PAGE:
Isaac Newton was a legendary scientist and inventor of the 17th century. He laid the foundation of modern mechanics with this Three Laws of Motion. These remain the basis of physics even today (if you’d like to learn more, this course can give you an overview of physics essentials). In today’s post we’ll explain Netown’s Third Law of Motion, with some real world examples. You may want to look up his First and Second laws here [Note to editor: Please insert links to the blog posts for Newtons’ 1st and 2nd law here. They haven’t been published as of my writing this post].
According to Newton’s Third Law of Motion “Every action has an equal and opposite reaction”. This means in every interaction, there are always two forces at play on the body. The magnitude of the two forces is exactly the same. However, the directions are opposite. Thus, they balance each other. Let’s take an example. When you sit on a chair, your body exerts a downward force on the surface of the chair, while the the chair exerts an equal and upward force on your body. As both are balanced, the chair and you stay in the same position. This is an example of Newton’s third law in which the two forces are known as action and reaction forces.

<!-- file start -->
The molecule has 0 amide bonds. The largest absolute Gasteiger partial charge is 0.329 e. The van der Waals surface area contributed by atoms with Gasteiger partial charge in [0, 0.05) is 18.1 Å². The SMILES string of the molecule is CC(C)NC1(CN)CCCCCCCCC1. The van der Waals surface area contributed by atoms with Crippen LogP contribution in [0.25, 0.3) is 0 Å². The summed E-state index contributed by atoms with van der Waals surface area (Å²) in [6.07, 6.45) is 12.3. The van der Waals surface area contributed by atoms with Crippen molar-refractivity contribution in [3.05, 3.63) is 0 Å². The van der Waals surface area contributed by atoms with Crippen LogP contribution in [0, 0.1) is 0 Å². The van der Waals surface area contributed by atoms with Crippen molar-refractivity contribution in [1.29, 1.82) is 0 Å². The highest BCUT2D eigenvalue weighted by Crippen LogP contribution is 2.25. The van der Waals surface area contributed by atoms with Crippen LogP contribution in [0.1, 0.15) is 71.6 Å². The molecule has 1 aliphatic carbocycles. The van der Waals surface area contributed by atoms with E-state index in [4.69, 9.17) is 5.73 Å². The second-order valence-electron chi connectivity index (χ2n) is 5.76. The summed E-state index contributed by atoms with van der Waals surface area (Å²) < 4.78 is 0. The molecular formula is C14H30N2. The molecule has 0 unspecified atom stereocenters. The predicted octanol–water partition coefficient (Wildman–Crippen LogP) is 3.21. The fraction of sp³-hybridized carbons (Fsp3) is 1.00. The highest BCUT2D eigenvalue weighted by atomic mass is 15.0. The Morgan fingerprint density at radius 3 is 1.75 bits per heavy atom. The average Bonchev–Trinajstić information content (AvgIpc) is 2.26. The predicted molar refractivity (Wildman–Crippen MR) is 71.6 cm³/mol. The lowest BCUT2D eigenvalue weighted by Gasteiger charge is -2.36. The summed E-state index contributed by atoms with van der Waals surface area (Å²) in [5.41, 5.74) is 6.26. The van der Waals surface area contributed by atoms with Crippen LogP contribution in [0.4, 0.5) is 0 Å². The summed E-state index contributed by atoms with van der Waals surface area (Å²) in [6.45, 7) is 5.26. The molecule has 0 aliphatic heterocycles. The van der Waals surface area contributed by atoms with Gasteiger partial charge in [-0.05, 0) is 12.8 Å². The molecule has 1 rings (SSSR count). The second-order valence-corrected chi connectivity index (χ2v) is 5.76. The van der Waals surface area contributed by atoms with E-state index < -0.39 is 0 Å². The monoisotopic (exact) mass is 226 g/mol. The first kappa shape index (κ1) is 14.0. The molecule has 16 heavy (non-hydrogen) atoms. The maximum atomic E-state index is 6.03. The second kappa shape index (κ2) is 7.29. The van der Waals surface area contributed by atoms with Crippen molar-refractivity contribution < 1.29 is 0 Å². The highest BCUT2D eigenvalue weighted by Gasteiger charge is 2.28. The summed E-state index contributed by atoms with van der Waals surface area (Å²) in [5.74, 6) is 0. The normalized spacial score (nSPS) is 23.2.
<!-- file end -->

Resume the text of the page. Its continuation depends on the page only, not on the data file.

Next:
What is Force?
Force is defined as a push or pull upon an object which results from its interaction with another object. Whenever two objects interact force is exerted on each of the objects. When there is no interaction, the force on each object ceases. Forces can be classified into two types – Contact forces and action-at-a-distance forces.
- Contact forces
In this case the objects that interact with one another are physically in contact. These forces include applied forces, frictional forces, tensional forces and more.
- Action-at-a-distance forces
Here unlike contact forces the objects that interact with one another are not in physical contact. Examples of these forces are gravity, magnetic, electric and even inter-particle forces. You can get an insight into such forces with this course on Quantum Physics.
We will take a closer look at the Third Law of Motion using examples.
Example 1: How Fish Swim